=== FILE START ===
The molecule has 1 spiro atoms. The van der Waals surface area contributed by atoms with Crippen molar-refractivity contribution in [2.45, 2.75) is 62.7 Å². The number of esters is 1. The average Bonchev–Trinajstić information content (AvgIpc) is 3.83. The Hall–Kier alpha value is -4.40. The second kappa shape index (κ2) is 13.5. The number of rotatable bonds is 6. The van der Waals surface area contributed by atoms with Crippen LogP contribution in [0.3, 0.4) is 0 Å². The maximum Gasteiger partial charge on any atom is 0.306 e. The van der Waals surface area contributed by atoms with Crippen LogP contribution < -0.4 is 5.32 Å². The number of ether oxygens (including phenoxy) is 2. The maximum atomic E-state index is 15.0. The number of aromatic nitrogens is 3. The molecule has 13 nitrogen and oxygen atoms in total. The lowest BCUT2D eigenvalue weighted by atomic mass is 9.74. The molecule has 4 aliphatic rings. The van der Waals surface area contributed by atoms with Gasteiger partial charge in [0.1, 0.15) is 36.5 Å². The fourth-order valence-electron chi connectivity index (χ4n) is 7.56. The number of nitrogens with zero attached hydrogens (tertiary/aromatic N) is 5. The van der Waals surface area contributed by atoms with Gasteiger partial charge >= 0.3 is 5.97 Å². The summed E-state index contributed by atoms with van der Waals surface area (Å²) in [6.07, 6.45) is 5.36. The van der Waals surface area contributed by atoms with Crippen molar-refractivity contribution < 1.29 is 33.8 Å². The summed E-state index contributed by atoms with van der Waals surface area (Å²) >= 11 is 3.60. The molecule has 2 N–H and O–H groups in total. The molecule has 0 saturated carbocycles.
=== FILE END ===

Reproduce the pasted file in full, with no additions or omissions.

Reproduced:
The molecule has 1 spiro atoms. The van der Waals surface area contributed by atoms with Crippen molar-refractivity contribution in [2.45, 2.75) is 62.7 Å². The number of esters is 1. The average Bonchev–Trinajstić information content (AvgIpc) is 3.83. The Hall–Kier alpha value is -4.40. The second kappa shape index (κ2) is 13.5. The number of rotatable bonds is 6. The van der Waals surface area contributed by atoms with Crippen LogP contribution in [0.3, 0.4) is 0 Å². The maximum Gasteiger partial charge on any atom is 0.306 e. The van der Waals surface area contributed by atoms with Crippen LogP contribution < -0.4 is 5.32 Å². The number of ether oxygens (including phenoxy) is 2. The maximum atomic E-state index is 15.0. The number of aromatic nitrogens is 3. The molecule has 13 nitrogen and oxygen atoms in total. The lowest BCUT2D eigenvalue weighted by atomic mass is 9.74. The molecule has 4 aliphatic rings. The van der Waals surface area contributed by atoms with Gasteiger partial charge in [0.1, 0.15) is 36.5 Å². The fourth-order valence-electron chi connectivity index (χ4n) is 7.56. The number of nitrogens with zero attached hydrogens (tertiary/aromatic N) is 5. The van der Waals surface area contributed by atoms with Gasteiger partial charge >= 0.3 is 5.97 Å². The summed E-state index contributed by atoms with van der Waals surface area (Å²) in [6.07, 6.45) is 5.36. The van der Waals surface area contributed by atoms with Crippen molar-refractivity contribution < 1.29 is 33.8 Å². The summed E-state index contributed by atoms with van der Waals surface area (Å²) >= 11 is 3.60. The molecule has 2 N–H and O–H groups in total. The molecule has 0 saturated carbocycles.